Photo: Özkan Öztaş / Twitter
State and Society in Turkey after the Earthquakes: Initial Reflections
In PerspectiveIn this two-part essay, I want to lay out my initial observations and reflections about the state and society’s responses in the aftermath of the massive disaster in Turkey. The first part below focuses on the question of “where is this state” [nerde bu devlet], which is an everyday rhetorical phrase in Turkish society. The emotional baggage behind this question is complex, context-specific, and most of the time ambivalent. Here, it is sufficient to note that it is an ironical inquiry pointing out the absence of the state along with implicating the futility of asking this question. The second part will tackle civil society, self-organizations, and solidarity efforts around the question of “will a people united never be defeated”, inspired by Pueblo Unido, the popular Chilean song by Sergio Ortega and Quilapayún, which is one of the most powerful anthems of popular movements and leftist groups across the world including Turkey.
1st Part: Where is This State? A country under the rubble
Two massive earthquakes on Monday, February 6, 2023, shattered Turkey. The official death toll is announced to be over 30 thousand as I am writing this. It is excruciating that rescue missions failed to reach out to many affected areas during the critical 72 hours after the earthquakes. The quakes hit a dozen of cities in Southern and South Eastern parts of Turkey which host a population of over 13 million, along with affecting large areas in the north of Syria and Rojava. Most of us, the people of Turkey, have little trust in the numbers announced by public authorities. This parallels our broken trust in the Turkish state’s capacity, coordination, and intention to help its citizens during a massive disaster situation, at least those without personal connections to state officials, which practically means the AKP government and the party’s parliament members.
On the morning of the first earthquake, people outside the disaster zone began to think about how to help. AFAD (Disaster and Emergency Management Presidency) is the central state agency, that is responsible for coordinating and conducting search and rescue missions, and holds the prerogative to collect financial aid from citizens for disaster relief. However, many people preferred to donate to AHBAP (Anadolu Halk ve Barış Platformu/ Anatolian People and Peace Platform), a voluntary organization active in issues such as humanitarian emergencies and social assistance. Ironically, the founder and public face of AHBAP, Haluk Levent is a rock musician who was trialed in more than one fraud cases in the 2000s. In the last years, he has maintained a wholesome image with the humanitarian solidarity campaigns which he initiated and become a beloved public figure that is broadly appreciated in the heavily polarized Turkish society. Levent comes from a left-wing social background as an Arab Alawite from Adana and the name of his organization, whose acronym means “friend” in colloquial speech, involves the terms that are part of the vernacular left-wing culture in Turkey. Levent carefully refrains from antagonizing the AKP officials and cooperates with public authorities, which has enabled him to raise huge amounts of donations from celebrities and pro-government companies so far, which he announces on his social media accounts.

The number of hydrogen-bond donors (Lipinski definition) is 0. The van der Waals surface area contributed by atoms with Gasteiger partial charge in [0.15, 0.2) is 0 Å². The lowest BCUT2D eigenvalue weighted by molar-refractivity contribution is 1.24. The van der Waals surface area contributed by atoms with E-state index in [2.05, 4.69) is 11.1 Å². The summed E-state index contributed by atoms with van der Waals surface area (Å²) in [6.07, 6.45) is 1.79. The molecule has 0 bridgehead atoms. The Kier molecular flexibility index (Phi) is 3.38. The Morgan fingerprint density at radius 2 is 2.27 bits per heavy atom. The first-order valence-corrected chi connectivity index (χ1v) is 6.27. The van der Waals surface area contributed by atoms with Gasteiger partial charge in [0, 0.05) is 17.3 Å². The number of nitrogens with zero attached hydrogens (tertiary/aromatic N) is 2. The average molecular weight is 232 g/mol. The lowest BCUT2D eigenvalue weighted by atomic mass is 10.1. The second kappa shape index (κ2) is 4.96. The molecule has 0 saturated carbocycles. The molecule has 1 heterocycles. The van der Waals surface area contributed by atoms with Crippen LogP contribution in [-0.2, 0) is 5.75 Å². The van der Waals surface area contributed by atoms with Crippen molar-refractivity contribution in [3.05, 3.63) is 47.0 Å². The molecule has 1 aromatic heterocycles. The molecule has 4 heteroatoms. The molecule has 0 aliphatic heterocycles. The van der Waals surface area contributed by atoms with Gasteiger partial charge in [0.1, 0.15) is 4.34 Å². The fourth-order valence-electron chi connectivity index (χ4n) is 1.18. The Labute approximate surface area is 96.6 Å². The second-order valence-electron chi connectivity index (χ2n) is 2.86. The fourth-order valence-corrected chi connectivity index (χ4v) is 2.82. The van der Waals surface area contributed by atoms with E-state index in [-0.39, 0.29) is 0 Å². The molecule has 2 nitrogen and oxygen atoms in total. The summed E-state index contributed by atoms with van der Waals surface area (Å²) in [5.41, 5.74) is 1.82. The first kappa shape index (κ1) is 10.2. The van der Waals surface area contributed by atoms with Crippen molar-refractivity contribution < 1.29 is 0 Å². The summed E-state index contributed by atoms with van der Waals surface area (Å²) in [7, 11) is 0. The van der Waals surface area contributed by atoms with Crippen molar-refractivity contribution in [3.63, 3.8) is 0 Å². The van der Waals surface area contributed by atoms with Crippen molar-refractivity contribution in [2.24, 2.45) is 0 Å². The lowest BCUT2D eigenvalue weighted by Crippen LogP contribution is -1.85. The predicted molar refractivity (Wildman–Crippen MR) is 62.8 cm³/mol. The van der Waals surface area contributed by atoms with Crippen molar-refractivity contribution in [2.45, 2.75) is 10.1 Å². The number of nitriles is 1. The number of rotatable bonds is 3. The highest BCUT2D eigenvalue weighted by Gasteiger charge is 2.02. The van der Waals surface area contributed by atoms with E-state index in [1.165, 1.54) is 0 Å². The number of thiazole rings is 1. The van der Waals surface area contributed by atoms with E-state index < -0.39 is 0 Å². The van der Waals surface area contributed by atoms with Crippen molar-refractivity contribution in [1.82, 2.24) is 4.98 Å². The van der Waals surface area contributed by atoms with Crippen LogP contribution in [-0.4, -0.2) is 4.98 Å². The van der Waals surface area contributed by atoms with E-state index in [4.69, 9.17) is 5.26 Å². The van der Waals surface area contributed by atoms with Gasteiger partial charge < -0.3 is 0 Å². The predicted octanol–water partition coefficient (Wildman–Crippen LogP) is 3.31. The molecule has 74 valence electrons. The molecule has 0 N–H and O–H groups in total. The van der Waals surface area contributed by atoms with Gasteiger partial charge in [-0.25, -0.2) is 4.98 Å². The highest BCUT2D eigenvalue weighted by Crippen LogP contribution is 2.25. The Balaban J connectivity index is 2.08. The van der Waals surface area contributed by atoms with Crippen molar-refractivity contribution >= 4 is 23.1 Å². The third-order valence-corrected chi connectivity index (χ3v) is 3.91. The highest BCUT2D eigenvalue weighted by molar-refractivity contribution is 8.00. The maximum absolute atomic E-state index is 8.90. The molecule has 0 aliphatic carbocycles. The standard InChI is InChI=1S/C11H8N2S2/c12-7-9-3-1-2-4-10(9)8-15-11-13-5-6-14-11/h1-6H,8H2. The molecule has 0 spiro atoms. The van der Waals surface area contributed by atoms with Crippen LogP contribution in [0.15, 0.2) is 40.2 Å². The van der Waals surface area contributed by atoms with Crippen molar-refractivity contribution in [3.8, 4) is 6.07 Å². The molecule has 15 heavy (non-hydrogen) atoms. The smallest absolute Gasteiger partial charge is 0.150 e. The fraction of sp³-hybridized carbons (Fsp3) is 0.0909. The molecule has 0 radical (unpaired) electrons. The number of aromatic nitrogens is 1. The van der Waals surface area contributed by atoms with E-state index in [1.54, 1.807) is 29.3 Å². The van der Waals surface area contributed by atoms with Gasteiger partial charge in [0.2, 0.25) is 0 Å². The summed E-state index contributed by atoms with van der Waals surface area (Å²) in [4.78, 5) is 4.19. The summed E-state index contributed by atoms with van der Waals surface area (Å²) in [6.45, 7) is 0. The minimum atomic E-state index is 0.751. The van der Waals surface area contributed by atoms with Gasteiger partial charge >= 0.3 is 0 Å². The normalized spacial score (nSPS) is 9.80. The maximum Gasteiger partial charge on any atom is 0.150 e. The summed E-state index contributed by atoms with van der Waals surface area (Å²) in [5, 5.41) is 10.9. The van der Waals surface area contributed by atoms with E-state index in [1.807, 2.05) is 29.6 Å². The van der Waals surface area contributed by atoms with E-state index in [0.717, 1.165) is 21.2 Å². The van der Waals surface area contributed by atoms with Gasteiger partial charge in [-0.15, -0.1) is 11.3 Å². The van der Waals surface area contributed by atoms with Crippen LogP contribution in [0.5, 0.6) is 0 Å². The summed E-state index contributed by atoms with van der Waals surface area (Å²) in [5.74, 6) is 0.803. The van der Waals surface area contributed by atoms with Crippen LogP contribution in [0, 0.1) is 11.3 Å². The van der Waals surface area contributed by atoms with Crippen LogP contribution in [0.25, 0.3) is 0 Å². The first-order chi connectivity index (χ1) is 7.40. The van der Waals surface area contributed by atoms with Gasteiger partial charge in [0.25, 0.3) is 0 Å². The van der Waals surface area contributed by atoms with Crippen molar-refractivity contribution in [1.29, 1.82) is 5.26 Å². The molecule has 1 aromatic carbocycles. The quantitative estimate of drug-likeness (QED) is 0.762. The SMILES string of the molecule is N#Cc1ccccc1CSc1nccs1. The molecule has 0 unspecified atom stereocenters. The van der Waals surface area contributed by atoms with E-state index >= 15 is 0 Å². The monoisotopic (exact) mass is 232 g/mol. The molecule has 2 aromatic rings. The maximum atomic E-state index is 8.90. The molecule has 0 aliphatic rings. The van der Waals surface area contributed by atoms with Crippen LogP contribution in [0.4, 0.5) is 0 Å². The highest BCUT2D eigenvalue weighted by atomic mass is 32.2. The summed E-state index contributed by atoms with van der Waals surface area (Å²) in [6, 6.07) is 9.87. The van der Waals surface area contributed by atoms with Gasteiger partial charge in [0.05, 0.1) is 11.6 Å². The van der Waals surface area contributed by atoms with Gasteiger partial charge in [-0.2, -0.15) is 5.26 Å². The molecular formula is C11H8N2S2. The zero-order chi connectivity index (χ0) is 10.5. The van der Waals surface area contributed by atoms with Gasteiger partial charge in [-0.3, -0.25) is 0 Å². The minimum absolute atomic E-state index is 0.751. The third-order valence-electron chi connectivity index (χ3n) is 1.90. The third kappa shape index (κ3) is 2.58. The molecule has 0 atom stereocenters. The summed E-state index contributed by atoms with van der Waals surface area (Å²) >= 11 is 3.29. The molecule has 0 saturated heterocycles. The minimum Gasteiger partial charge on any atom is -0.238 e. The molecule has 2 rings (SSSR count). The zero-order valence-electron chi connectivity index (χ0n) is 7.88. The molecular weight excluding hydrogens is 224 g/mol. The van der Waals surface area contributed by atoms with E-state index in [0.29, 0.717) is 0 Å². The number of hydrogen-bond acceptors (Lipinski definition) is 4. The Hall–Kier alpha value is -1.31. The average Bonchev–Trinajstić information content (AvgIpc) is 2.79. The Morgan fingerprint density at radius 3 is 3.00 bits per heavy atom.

It tells a lot about the last decade in Turkey under the authoritarian rule of the AKP, that people put more trust in Haluk Levent’s AHBAP rather than the state’s AFAD, even before this lack of trust was quickly validated during the critical first few days after the earthquakes. AFAD buildings in the quake zones, which store valuable equipment for search and rescue operations, collapsed, and due to a lack of proper organization, the AFAD teams failed to reach out to many locations that are severely affected. Even after they arrived, they did not have the necessary machinery for rescue operations. The earthquake tax, which was put in action for rebuilding after the 1999 quake in the Marmara region, was prolonged by the AKP government in 2003 for an unlimited time and amounts to almost 4.5 billion euros as of 2023. Expecting any transparency and reliable public or civic monitoring on how this money was spent is superfluous considering the co-option of the entire state apparatus by the AKP in the last decade and the heavy repression of independent civil society. Given the failure of the AFAD and other state departments to coordinate the search and rescue missions and relief action, there was news that some state officials propose calling in the United Nations for the coordination of disaster relief efforts. On the other hand, AFAD teams and security forces are expropriating relief assistance goods that reach the quake zones and obstructing the rescue and relief operations of local civil organizations.